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Chris Lemieux, shown here on the set of Peter and the Starcatcher, has brought a sense of play—and a unique interpretation—to the production he’s directing for Shoreline Theatre Company (STC). Photo by Pam Johnson/The Sound

Chris Lemieux, shown here on the set of Peter and the Starcatcher, has brought a sense of play—and a unique interpretation—to the production he’s directing for Shoreline Theatre Company (STC). (Photo by Pam Johnson/The Sound | Buy This Photo)


A Sense of Play: Lemieux Directs STC’s ‘Peter and the Starcatcher’

Published Sep. 18, 2019 • Last Updated 08:41 a.m., Sep. 29, 2019

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As someone who embraces the spirit of Peter Pan, Chris Lemieux has brought a sense of play to directing Shoreline Theatre Company’s (STC) first play, Peter and the Starcatcher.

“I’m a massive Peter Pan fan, and Peter and the Starcatcher is essentially the prequel to Peter Pan,” says Chris, a Branford native.

Chris also saw an opportunity to bring a unique interpretation to the original Broadway play, which was staged as a period piece (complete with pirates and sailing ships) sprinkled with mentions of modern-day conventions.

“It’s a period piece, but at the same time there’s contemporary language going on—like they mention ‘Cadillacs’—but those things never appear. So, for me, there was such a disconnect,” he says. “And one night, I was reading through the play and thought, ‘How interesting would it be if this show took place in 2019, on Neverland, when Neverland has lost its magic? And there’s a bunch of islanders on this island, and these are actors who are visited every single night by a bunch of tourists, and they perform the play of how Neverland got its magic back.”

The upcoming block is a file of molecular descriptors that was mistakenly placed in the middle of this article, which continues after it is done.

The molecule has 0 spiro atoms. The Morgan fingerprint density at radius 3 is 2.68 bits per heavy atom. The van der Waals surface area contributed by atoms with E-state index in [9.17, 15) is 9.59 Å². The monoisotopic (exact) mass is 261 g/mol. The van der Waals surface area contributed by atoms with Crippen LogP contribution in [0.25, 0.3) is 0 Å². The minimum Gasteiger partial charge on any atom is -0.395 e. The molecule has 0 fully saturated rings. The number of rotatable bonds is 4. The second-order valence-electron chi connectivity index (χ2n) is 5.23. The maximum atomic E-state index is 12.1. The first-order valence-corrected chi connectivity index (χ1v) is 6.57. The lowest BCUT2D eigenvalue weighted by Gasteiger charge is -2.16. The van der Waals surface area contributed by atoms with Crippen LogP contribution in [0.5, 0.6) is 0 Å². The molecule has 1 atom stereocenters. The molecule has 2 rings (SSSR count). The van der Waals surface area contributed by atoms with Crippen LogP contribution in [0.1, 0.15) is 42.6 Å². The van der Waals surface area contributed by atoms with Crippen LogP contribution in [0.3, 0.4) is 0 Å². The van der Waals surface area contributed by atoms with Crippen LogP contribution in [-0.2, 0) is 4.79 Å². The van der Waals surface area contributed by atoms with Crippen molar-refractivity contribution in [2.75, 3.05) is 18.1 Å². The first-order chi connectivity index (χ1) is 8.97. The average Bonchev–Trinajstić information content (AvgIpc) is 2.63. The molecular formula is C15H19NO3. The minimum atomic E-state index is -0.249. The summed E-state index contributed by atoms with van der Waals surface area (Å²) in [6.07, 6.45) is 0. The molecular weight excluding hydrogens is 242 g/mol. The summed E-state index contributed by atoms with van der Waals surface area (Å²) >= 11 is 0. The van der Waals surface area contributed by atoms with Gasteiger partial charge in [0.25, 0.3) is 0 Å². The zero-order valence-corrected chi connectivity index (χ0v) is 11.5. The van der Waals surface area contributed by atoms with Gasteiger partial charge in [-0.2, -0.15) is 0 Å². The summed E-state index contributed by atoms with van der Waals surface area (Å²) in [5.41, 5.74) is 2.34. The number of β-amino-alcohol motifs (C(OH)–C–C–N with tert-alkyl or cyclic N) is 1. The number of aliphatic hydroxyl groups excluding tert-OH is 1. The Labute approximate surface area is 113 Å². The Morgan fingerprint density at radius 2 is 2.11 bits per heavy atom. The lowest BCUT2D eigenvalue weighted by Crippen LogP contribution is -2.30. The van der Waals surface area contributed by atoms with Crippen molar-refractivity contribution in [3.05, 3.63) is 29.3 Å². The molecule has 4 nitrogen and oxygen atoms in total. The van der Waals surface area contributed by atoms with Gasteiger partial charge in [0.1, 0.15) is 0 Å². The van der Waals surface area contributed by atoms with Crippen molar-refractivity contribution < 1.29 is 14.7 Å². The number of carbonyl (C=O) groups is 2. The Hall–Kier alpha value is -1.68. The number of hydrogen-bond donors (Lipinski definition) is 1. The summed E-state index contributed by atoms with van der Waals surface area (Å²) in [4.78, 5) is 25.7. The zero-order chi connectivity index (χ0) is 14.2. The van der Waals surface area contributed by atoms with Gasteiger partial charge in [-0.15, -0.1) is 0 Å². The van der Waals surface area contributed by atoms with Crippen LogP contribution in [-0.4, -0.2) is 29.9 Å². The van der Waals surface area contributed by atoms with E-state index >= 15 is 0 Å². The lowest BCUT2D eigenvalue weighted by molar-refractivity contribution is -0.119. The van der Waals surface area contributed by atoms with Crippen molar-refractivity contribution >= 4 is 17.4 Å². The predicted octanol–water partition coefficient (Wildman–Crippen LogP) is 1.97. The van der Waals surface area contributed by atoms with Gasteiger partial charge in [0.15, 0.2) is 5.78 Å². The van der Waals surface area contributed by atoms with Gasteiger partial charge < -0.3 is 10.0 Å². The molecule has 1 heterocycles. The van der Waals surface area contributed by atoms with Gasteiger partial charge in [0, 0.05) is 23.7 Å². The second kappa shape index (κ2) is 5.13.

Now, it’s nearly time to bring up the curtain on Chris’s unique take. STC will present two performances of Peter and the Starcatcher at 7 p.m. on Thursday, Oct. 3 and Friday, Oct. 4 at the Branford High School (BHS) Cathyann Roding Auditorium, 185 East Main Street. General seating tickets, $10, are available online now at

From the moment the audience enters the auditorium, they’ll have arrived on the island of Neverland, says Chris.

“Immediately, when you walk into the theater, we’re going to have actors on stage, living life, doing things, building stuff,” he says. “We have some dancing, and we have some really great ways of showing how the pre-show music is getting piped in.”

Following the tenets of the Broadway play, STC actors will take on multiple roles in this production.

“At its base, it’s called story-telling theater,” explains Chris. “It’s like five-year-olds playing pretend—’I’m a pirate! Now I’m a Power Ranger!’ And as an adult, it’s very hard to connect with that. That’s what this play does, all the time. People like Mike Martone [who plays Mr. Smee] are playing 15 different roles—he plays a cat, he plays a sailor; they all play doors, they play trees. It’s very different. Not only are the actors using their imagination, but we are asking that the audience takes a step back [and] imagine they’re in the midst of all this.”